Afghanistan War Is 'Winnable': Gen. McChrystal

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WASHINGTON — The Army general chosen to take over as top commander of U.S. and NATO troops in Afghanistan told senators Tuesday he believes the war can be won if a proper counterinsurgency campaign is undertaken.

"I believe it is winnable, but I don't think it will be easily winnable," Lt. Gen. Stanley McChrystal said at his confirmation hearing before the Senate Armed Services Committee.

He predicted that U.S. and allied casualties will increase as more American troops take on the insurgents in southern Afghanistan this summer. It will be important to make measurable progress within 18 to 24 months, he added.

"A classic counterinsurgency strategy, well resourced, is going to be required," McChrystal said.

If confirmed, McChrystal would replace Gen. David McKiernan, who was fired May 11 in an unusual wartime shake up. McChrystal's background is in the secretive world of special operations, including a lengthy stint in Iraq leading the military's hunt for high-value terrorist targets. He currently is director of the Joint Staff at the Pentagon.

McKiernan has described the war effort in southern Afghanistan, where the Taliban is most active, as stalemated at best. He requested tens of thousands more U.S. troops, most of which have been approved by the White House.

Sen. Lindsey Graham, R-S.C., asked McChrystal what would happen in Afghanistan if the war was lost.

"I think that what would happen is it would break down into civil war," the general replied, adding that as factions fought for control of the country, al-Qaida would regain the haven it enjoyed while the Taliban ruled Afghanistan from 1996 to 2001.

And McChrystal said it would make it "very, very difficult, if not impossible" for neighboring Pakistan to defeat the insurgency it faces.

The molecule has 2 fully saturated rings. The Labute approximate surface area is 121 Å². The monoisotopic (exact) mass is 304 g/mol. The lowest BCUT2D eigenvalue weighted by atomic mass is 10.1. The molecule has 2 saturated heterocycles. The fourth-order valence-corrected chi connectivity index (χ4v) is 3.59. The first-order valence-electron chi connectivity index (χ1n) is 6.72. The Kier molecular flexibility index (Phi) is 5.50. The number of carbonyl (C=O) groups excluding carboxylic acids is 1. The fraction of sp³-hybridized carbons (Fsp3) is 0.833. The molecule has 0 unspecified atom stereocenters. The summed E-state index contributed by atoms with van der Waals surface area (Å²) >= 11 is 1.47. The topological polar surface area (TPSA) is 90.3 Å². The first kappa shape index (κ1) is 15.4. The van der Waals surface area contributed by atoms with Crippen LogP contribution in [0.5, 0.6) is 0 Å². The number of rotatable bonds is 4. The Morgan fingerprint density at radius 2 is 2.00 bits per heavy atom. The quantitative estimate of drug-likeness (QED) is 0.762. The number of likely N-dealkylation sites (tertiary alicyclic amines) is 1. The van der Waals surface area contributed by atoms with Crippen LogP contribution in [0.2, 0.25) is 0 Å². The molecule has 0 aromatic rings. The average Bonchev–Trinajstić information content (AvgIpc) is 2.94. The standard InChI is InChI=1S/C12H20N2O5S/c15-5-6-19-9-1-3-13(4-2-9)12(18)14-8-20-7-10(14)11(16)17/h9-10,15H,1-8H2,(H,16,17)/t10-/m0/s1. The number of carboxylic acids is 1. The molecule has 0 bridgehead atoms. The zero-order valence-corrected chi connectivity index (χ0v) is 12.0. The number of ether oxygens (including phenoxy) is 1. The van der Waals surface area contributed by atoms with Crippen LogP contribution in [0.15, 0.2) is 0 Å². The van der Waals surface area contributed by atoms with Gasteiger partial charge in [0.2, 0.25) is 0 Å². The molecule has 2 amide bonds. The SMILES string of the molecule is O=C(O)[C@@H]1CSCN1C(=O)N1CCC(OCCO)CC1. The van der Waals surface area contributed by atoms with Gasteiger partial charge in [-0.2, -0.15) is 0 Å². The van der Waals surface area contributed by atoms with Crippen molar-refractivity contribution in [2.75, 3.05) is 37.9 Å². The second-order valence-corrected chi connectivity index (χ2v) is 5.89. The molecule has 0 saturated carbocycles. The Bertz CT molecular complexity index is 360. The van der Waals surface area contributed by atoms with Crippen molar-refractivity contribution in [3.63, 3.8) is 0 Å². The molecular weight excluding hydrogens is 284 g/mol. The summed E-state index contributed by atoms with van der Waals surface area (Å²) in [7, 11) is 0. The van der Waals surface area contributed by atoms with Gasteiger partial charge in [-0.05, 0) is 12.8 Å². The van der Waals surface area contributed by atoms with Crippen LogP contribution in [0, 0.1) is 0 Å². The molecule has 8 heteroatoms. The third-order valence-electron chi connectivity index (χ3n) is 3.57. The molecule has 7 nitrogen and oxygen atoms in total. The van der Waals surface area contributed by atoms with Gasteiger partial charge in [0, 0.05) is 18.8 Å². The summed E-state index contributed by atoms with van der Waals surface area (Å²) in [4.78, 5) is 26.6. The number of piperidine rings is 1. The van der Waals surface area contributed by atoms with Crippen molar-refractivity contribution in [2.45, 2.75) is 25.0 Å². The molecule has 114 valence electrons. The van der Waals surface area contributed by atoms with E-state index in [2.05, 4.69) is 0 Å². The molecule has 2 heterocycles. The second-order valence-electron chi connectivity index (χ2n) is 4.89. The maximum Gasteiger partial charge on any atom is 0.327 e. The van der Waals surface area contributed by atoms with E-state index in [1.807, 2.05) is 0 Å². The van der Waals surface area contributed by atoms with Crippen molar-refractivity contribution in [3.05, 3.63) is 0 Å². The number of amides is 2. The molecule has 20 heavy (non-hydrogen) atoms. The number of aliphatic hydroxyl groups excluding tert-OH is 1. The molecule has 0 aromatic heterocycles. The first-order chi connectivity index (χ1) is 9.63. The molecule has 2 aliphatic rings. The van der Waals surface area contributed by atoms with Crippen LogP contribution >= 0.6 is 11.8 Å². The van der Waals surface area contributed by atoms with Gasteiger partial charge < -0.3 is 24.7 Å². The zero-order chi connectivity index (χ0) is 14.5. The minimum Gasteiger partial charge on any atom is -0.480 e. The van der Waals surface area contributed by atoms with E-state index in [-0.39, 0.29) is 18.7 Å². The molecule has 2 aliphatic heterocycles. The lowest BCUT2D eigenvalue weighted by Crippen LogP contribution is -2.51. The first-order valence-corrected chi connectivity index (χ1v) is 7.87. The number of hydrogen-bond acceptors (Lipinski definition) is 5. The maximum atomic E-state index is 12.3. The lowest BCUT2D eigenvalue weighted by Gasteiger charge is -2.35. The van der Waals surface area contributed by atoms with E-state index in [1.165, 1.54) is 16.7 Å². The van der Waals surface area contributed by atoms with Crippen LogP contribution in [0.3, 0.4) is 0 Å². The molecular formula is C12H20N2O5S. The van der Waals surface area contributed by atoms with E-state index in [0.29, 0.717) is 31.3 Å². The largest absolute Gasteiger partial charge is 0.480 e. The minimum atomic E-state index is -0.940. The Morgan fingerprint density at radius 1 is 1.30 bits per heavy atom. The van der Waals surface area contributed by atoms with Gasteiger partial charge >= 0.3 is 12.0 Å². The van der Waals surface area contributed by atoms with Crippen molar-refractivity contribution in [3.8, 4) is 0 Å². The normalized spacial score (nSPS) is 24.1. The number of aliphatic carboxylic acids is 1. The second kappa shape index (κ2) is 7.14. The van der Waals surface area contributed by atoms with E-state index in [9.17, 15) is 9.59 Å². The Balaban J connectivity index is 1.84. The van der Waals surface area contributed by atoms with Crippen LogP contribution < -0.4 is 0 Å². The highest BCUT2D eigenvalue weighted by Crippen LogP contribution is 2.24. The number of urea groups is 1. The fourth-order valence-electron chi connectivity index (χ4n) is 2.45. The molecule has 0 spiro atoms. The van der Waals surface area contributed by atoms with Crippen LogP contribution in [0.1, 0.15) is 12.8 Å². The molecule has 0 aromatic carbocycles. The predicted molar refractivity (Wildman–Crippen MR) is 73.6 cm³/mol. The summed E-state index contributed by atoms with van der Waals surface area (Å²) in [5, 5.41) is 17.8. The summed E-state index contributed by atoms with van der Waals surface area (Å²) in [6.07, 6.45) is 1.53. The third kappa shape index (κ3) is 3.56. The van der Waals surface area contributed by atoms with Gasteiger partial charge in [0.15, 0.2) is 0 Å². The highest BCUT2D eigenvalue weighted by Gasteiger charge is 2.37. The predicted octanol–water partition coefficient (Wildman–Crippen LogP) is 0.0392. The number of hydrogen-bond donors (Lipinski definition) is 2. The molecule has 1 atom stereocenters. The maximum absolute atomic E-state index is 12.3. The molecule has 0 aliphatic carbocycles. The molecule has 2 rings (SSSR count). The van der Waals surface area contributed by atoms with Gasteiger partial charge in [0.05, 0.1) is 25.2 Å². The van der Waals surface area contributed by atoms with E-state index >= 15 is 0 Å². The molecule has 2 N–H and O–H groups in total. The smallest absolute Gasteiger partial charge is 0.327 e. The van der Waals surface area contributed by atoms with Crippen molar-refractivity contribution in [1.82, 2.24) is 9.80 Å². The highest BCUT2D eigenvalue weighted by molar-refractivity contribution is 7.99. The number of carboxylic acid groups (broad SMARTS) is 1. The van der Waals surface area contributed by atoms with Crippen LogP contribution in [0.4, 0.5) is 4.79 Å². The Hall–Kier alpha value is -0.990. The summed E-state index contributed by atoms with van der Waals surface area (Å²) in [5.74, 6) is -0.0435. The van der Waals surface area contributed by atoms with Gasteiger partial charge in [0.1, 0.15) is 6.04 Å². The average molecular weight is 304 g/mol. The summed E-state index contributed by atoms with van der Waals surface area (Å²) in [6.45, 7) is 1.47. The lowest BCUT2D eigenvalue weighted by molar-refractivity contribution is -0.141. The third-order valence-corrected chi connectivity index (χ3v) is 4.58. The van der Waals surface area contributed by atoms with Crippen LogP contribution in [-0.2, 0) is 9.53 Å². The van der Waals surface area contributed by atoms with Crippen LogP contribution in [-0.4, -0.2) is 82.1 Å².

In other exchanges with panel members, McChrystal stressed the importance of minimizing Afghan civilian casualties as allied forces apply counterinsurgency tactics designed to gain the confidence and support of the local population.

"How we conduct operations is vital to success. This is a critical point. It may be THE critical point," McChrystal stressed. "This is a struggle for the support of the Afghan people. Our willingness to operate in ways that minimize casualties or damage _ even when doing so makes our task more difficult _ is essential to our credibility. I cannot overstate my commitment to the importance of this concept."

Sen. Jack Reed, D-R.I., asked McChrystal how he could hold down civilian casualties while ramping up offensive military operations.

The general said that, if confirmed, he would thoroughly review U.S. and allied operating procedures with an eye to minimizing civilian deaths. He also said that if he could obtain more intelligence and surveillance aircraft, it would sharpen the precision of allied attacks, thereby avoiding unwanted casualties.

"I believe the perception caused by civilian casualties is one of the most dangerous things we face in Afghanistan, particularly with the Afghan people," he said. "We've got to recognize that that is a way to lose their faith and lose their support, and that would be strategically decisive against us."

McChrystal also said he was encouraged by recent progress by the Pakistani army against Taliban insurgents. The revamped U.S. war strategy that President Barack Obama announced in March treats the Pakistani and Afghan insurgencies as a common threat, although U.S. ground forces are not fighting inside Pakistan.

McChrystal testified alongside Navy Adm. James Stavridis, the nominee to become the top NATO commander in Europe. NATO provides a substantial share of the total allied forces in Afghanistan. Both Stavridis and McChrystal said they would look for ways to gain more NATO contributions, including training and nonmilitary efforts; both also agreed that Afghan security forces need to grow beyond the current target of 134,000.

In an exchange with Sen. John McCain, R-Ariz., McChrystal said mistakes were made in the military's handling of the accidental shooting death of Army Ranger Pat Tillman _ a former NFL star _ in Afghanistan in April 2004. At the time, McChrystal commanded U.S. special operations forces in Afghanistan, including Rangers.

An investigation at the time found that McChrystal was "accountable for the inaccurate and misleading assertions" contained in internal military papers recommending that Tillman receive a Silver Star award for valor.

McChrystal told McCain that the award paperwork was "not well written." He added that this "produced confusion at a tragic time. I'm very sorry for that." He added that in retrospect, he would have done things differently, including taking more time to ensure that the award citation was accurate.